[TowerTalk] Impact of high water table levels on antennas

Rudy Bakalov r_bakalov at yahoo.com
Sun Nov 3 14:02:40 EST 2013

Ever since I have put up two inv-Vs, one for 80m and one for 160m, with their apexes at roughly 90', I have been puzzled by their exceptional performance. Ditto for my vertical on 40m.  I have done tons of comparisons using skimmer data and my signal seems to be pretty darn close to the big stations I am using as my benchmark. The performance is so good that I have been wondering if I should bother with building 4SQs. I have read tons of books on antennas and the performance of these two antennas simply does not match what the books describe.

I shared my thoughts with a friend of mine (a WRTC2014 participant) and he shared a similar experience with his station. He recently relocated to a new place, about 30 miles from his old place, and his antennas at the new place perform significantly better than the old location. Same antennas, tower, feed line, and FLAT terrain.  His only explanation is that the new place had a very high water table that somehow impacted antenna performance.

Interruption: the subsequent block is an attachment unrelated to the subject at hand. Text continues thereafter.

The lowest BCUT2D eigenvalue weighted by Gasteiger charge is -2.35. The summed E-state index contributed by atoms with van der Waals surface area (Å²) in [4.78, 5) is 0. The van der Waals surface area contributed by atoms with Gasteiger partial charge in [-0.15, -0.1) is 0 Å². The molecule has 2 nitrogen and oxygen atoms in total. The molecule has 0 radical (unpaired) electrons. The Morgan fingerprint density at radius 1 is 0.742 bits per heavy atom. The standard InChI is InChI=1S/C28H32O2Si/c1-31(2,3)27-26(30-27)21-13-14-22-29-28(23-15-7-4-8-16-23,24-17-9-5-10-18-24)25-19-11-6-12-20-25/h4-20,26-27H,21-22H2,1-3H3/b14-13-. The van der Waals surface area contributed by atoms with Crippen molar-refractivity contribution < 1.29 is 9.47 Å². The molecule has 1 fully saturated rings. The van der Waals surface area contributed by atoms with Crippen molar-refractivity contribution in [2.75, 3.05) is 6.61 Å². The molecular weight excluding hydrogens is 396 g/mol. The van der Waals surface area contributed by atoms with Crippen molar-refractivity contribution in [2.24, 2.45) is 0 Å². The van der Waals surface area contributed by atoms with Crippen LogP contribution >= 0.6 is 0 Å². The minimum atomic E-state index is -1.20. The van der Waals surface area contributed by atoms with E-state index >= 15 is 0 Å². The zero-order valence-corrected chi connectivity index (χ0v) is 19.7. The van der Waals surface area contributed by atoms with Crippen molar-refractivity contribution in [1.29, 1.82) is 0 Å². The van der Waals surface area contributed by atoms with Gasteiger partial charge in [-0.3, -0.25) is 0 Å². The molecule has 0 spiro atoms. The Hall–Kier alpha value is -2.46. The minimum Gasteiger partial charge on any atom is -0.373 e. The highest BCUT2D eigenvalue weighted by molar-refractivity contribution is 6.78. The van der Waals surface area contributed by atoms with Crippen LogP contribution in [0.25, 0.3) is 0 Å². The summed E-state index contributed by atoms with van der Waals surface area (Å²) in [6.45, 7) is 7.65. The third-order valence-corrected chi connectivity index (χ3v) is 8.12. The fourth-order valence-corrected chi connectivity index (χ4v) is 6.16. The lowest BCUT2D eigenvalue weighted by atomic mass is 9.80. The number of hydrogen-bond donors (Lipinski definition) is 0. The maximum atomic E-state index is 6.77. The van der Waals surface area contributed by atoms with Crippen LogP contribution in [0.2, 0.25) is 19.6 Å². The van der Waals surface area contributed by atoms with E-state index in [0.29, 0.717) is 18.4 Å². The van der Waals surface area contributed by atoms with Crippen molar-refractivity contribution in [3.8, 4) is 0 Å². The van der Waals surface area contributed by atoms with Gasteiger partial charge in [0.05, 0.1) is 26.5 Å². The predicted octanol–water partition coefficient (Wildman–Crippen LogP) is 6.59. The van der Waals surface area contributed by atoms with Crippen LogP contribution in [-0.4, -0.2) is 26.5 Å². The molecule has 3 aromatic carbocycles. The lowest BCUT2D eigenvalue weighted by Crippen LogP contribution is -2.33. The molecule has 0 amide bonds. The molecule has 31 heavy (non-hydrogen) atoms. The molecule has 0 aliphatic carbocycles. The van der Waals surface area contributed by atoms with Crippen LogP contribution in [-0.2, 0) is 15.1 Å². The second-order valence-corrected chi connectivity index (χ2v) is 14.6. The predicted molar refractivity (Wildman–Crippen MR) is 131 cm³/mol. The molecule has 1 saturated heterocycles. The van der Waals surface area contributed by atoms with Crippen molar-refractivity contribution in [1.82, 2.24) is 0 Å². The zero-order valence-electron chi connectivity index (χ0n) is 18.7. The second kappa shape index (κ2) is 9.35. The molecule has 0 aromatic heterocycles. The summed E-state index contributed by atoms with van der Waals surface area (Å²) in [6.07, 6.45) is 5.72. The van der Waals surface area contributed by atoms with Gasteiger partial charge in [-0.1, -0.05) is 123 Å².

This is when I realized that I also have a very high water table. Even in the driest months of summer, the area around my tower is damp and the grass is very green, growing like crazy. This was the obvious common element between his and my situations.

I have not seen anything on high water tables in my antenna books.  The soil itself is mostly sandy. The impact I believe I am seeing is mostly on the lower bands, but I am not sure if this is also the case on the upper bands as at 105' my antennas are a bit too high.

Is there any rationale in our thinking? Can high water table explain better than expected performance from low band antennas? If so, what is the theory behind it and how do I take advantage of it? If not, any other suggestions for why the antennas work so well?

Rudy N2WQ

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